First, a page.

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Photo of the Week - Week 26

Monday, July 11th 2022 9:06 am

I realize that my photo of the week is a few days late. The best I can say is that time moves differently here. Just imagine I did this a few days ago!

I was so happy to be back ministering with the Santa Clara Nutrition Clinic! We spent a few days walking through a new neighborhood and found many new families who could use the help of the center. We also distributed essentials to some families on a different day. On Thursday, we spent the morning with a single mom, preparing "Fideos con Pollo y Verduras" (Noodles with Chicken and Vegetables).

There was a while that I thought Sister Yanira was saying "Videos" instead of "Fideos" and busied myself taking videos of vegetables but I realized about half way through that there was a food word that was close to the word video. Great laughter and hilatrity ensued, especially when I recounted my error in broken Spanish at lunch with the sisters. Poco a poco!

In addition to the mom, a few other moms in the neighborhood came over and we all worked together cutting vegetables and chicken, cooking the pasta and then bringing it all together. Sister Yanira took the lead and everyone pitched in.

This little girl sat patiently on a bench, watching intently as everything was prepared. As other children got bored and wandered away, she stayed close.

When it was time to eat, I gave her the first bowl, a gift for her patience. Besides, it could have just been my imagination, or perhaps a motherly intuition, that caused me to think that she looked really hungry.

Everyone gobbled up the delicious dish (including myself, it was really delicious!) and as we left, the young girl left too, returning to her home. The whole time, I had assumed that she was with one of the women, but it turns out she was on her own. The generous women who were preparing the food didn't give two thoughts to including her in the day. I spent a few minutes marveling at that silent inclusion.

On our way home, we stopped by a well where boys were pulling water out, filling 5-gallon buckets and carrying them back to their homes. We were fortunate to meet this girl's abuela (grandmother) who is caring for her. Sister Yanira let her know all about the clinic and how we can help their family.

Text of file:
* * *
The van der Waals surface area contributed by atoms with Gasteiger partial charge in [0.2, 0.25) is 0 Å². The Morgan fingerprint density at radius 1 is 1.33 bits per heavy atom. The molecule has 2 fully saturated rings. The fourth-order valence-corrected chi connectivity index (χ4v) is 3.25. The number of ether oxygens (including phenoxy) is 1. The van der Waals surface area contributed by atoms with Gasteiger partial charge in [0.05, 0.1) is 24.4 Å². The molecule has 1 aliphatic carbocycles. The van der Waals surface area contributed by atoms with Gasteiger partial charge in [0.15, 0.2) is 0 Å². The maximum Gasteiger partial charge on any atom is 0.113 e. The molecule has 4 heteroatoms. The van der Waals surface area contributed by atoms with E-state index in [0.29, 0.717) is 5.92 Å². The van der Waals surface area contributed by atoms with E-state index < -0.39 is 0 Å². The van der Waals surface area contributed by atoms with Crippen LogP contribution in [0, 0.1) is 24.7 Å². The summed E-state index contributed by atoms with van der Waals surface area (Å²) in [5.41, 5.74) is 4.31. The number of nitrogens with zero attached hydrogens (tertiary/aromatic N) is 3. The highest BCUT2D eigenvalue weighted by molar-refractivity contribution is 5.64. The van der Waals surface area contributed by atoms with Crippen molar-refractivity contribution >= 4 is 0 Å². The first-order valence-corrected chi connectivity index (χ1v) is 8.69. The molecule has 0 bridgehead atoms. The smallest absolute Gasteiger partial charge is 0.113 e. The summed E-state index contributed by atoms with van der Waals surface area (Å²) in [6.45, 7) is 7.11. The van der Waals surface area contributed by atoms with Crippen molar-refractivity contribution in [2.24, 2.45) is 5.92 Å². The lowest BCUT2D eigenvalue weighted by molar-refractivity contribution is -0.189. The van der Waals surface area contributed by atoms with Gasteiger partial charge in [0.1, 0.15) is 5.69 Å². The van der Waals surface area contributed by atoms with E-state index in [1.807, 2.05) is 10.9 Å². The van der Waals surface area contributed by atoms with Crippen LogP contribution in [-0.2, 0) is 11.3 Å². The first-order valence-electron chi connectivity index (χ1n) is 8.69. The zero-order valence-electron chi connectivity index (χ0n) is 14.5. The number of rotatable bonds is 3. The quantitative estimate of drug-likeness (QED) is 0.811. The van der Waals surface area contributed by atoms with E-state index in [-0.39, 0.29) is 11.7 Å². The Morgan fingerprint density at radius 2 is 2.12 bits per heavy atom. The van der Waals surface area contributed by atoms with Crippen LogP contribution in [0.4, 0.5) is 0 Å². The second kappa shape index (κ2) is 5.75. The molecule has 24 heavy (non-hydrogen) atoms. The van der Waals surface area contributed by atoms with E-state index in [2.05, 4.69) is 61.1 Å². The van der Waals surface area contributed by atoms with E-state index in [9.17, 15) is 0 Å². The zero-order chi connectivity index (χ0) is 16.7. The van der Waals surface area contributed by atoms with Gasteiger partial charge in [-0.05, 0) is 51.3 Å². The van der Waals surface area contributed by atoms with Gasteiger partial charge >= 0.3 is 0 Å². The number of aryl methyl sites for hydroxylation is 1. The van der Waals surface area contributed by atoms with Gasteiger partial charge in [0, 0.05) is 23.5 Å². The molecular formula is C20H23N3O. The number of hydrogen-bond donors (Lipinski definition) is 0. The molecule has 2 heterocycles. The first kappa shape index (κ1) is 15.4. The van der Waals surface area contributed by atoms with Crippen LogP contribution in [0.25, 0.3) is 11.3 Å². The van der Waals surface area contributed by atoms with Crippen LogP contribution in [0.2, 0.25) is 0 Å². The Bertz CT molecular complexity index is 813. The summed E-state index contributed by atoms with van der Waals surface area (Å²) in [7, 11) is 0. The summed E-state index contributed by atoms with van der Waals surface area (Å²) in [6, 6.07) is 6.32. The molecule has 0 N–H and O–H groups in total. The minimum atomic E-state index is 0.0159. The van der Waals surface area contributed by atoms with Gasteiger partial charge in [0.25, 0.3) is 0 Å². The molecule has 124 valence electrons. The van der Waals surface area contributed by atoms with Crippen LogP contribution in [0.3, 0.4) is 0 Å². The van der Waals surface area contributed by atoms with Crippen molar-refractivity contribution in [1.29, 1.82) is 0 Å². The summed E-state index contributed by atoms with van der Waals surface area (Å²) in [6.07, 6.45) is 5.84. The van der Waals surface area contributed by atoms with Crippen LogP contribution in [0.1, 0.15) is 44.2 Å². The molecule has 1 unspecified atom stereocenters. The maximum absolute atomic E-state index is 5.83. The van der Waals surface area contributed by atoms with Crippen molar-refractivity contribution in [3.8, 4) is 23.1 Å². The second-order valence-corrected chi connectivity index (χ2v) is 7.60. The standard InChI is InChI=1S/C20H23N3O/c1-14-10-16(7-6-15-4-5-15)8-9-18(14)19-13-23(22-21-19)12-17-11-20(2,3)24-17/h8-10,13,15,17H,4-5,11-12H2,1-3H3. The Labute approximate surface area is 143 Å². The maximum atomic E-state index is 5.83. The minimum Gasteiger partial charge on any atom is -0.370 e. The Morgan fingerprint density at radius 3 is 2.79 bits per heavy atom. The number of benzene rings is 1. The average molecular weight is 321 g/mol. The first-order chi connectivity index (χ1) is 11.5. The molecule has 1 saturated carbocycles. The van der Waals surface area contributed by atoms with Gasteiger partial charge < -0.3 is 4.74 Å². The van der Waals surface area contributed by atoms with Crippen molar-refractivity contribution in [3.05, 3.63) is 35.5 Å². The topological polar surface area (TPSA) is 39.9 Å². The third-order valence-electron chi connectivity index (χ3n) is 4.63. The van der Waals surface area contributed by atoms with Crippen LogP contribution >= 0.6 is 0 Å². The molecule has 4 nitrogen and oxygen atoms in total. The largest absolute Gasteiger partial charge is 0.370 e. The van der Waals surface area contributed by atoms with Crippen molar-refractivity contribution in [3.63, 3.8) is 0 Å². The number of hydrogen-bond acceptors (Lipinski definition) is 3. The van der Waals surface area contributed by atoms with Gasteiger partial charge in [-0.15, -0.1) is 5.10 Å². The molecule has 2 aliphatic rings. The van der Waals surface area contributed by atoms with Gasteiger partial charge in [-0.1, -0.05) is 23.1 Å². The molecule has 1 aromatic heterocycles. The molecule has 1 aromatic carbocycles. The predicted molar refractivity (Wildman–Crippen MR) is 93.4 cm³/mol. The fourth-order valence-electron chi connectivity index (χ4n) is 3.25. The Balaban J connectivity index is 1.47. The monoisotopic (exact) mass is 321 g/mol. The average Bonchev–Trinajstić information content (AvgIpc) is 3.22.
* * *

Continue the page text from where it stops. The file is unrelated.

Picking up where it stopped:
The gifts I receive here are so rich and full of blessings. Being a part of the clinic and the community - who is so accepting and welcoming to me, a lot like the little girl in this photo - is such a bountiful gift to me spiritually. Gracias a Dios!

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The grace of perseverance

Wednesday, August 5th 2020 12:30 pm
Sister Amy Taylor, FSPA

 

"You have called me," declared Sister Michele Pettit (beginning at 32:30), making her first vows as a Franciscan Sister of Perpetual Adoration at Viterbo University's San Damiano Chapel in La Crosse, Wisconsin.

Joy permeated San Damiano Chapel in La Crosse, Wisconsin, on Saturday, July 25, 2020, as Sister Michele Pettit professed her first vows as a Franciscan Sister of Perpetual Adoration. In a confident, clear voice that could not be silenced by a COVID-19 mask, Sister Michele boldly declared poverty, consecrated celibacy and obedience for three years as an FSPA. 

three-women-masks-altar-sunflowers

From left, Sisters Corrina Thomas, Michele Pettit and Eileen McKenzie

Those who gathered to witness Sister Michele’s declaration of these vows (following social distancing guidelines) read words of support and acceptance from behind their own masks. Thunderous applause erupted and smiling eyes beamed around the chapel as Sister Michele walked back to her seat. Like Saints Francis and Clare of Assisi before her, Sister Michele offers light and life to a world encountering darkness, this time in the shadows of the COVID-19 pandemic, racial divides and economic disparity. She will be here when humanity celebrates the joys of life, sorrows and even the mundane. Life in God and with God will always be an adventure. 

Nourished by the Word of God and at the table of the Eucharist, we exited through the chapel doors, renewed and filled with hope, ready to encounter the reality of life outside. 

A virtual reception met Sister Michele as many sisters logged onto Zoom and offered words of encouragement for her new life as a vowed FSPA. They shared with her a traditional greeting for newly-professed sisters: “May God give you the grace of perseverance.” And while Michele is making community history as the first person to make first vows during the COVID-19 pandemic — a true test of this sentiment — she is in good company. Twenty-two FSPA made first vows during the flu pandemic of 1918. They too knew that their call from God to religious life would find a way, even in the midst of human trials. Sister Michele now becomes the connection to future generations of FSPA.   

Is God calling you to join the next generation, to discern religious life?
 

Are you discerning religious life? Walking with someone who is? We invite you to share this link, fspa.org/showmeasign, and join the conversation.